After a trial, we obtained a verdict of 3.5 million for our client that sustained low back injuries requiring two surgeries and a lifetime of pain management.
Our client was involved in a commercial vehicle accident which led to spinal fusion surgery requiring a spinal cord stimulator.
We obtained a $2.5 million verdict for our client that suffered a fractured arm and leg, necessitating surgery, as well as spinal injuries requiring long-term pain management for spinal injuries.
We obtained a verdict for our client who sustained spinal injuries in an accident that required spinal fusion surgery.
We obtained a $1.95 million verdict for a client who sustained spinal injuries in an auto accident which required a lifetime of pain management and need for future surgery.
Our client was involved in a motorcycle crash and sustained injuries. We were able to recover $1,450,000.
Our client was involved in a commercial vehicle accident and sustained injuries. We were able to recover $1,300,000.
Our client sustained injuries due to a faulty product. We were able to recover $1,000,000
We recovered for our client injured in an accident resulting in shoulder and spinal injuries.
We recovered for our client who was injured in a fall at an apartment complex.
Florida is one of several states to follow a no-fault insurance system. This means that, if you are involved in an accident, you can seek compensation for your accident-related damages, regardless of who was at fault for the crash. However, Florida’s car insurance laws limit how much you can recover after an accident.
Depending on the amount of coverage you have, as well as the severity of your injuries and other damages, you may need to step outside the no-fault system and file a lawsuit against the liable party in order to recover the full cost of your damages. You can only do this in certain circumstances, so it is a good idea to talk to a lawyer about your legal rights and options after a serious car accident.
This means that you must have at least $10,000 in coverage for both PDL and PIP, but you may choose to increase your limit and/or add additional coverage to your insurance policy.
While property damage liability (PDL) covers you in the event that you cause damage to someone else’s personal property, personal injury protection (PIP) covers you and certain other individuals in the event that you are injured in a crash. In Florida, your insurance pays for damage you cause to someone else’s property, but it pays for your injury-related damages, regardless of who was at fault.
If you are injured in a motor vehicle accident, your PIP coverage kicks in automatically. You do not need to prove that someone else—such as the other driver involved—was at fault for the accident. However, you should know that PIP does not cover all injury-related damages after an accident.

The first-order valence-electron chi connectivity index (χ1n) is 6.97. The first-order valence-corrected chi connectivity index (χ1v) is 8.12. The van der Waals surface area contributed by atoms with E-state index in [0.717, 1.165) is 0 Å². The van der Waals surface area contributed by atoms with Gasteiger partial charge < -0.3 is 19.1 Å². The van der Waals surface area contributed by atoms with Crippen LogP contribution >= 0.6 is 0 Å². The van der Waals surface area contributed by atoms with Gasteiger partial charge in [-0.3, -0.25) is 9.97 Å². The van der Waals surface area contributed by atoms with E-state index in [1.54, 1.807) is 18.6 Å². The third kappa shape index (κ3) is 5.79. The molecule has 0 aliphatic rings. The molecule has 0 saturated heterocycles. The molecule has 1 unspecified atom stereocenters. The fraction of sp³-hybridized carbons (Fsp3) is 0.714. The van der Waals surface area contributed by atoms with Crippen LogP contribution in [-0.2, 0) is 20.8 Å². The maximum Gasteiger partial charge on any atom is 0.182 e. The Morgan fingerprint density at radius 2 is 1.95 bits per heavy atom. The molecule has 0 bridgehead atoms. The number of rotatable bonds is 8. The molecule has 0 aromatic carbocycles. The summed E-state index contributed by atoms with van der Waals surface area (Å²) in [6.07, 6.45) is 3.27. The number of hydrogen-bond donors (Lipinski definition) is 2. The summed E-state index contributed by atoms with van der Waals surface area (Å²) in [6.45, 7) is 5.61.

Notably, if your injury is not considered an “emergency,” PIP only pays up to $2,500 for your damages. The state defines an “emergency medical condition” as “a medical condition manifesting itself by acute symptoms of sufficient severity,” including severe pain.
As the policyholder, your PIP insurance covers you and certain other individuals in the event of an auto accident.
Because Florida is a no-fault car insurance state, your ability to file a claim against another driver’s auto insurance company or sue the at-fault driver for damages is limited. Ostensibly, this helps to speed up the claims process and limits the number of lawsuits that pass through the court system. In reality, however, this can negatively affect car accident victims whose damages are not fully covered by the limits of PIP insurance.
PIP coverage is relatively low; if you have the minimum amount, you are only covered up to $10,000 for your medical expenses. Additionally, PIP will only pay 80% of your medical expenses up to your policy’s limit. If you suffer a moderate injury and incur $10,000 in medical bills, PIP only pays you $8,000. If you suffer a serious injury, you could find yourself facing thousands of dollars in out-of-pocket costs. Additionally, PIP only covers up to 60% of your lost income related to the accident, and it does not provide any compensation for non-economic damages, such as pain and suffering.
Thankfully, Florida’s car insurance laws allow people who have suffered serious injuries—as defined by the state—to step outside the no-fault system. To do so, you must prove that your injury meets the state’s “serious injury” threshold.
So, if you suffered a catastrophic injury in an auto accident, or if your loved one tragically passed away after being involved in a serious crash, you can bring a claim against the at-fault driver’s insurance company and/or sue for damages in court. To do this, you will need to establish fault, meaning you will need to prove that the other driver (or another party) was at least partly at fault for the accident that led to your serious injury or the death of your loved one.
If your claim is extremely straightforward, you may not need a lawyer. However, most car accident cases are complex with numerous complicating factors. If you were injured, even if your injuries seem minor, it’s a good idea to work with an experienced car accident lawyer.
At The Law Offices of Ron Sholes, P.A., we help motor vehicle accident victims with all aspects of their insurance claims. From understanding the law and how it applies to your case to filing a claim and fighting for fair compensation, our team is ready to advocate for you every step of the way.
Call The Law Offices of Ron Sholes, P.A. at 855-WE-FIGHT or fill out and submit our online contact form to request a free initial consultation today. We look forward to hearing your story and sharing how we can help you get back on your feet.
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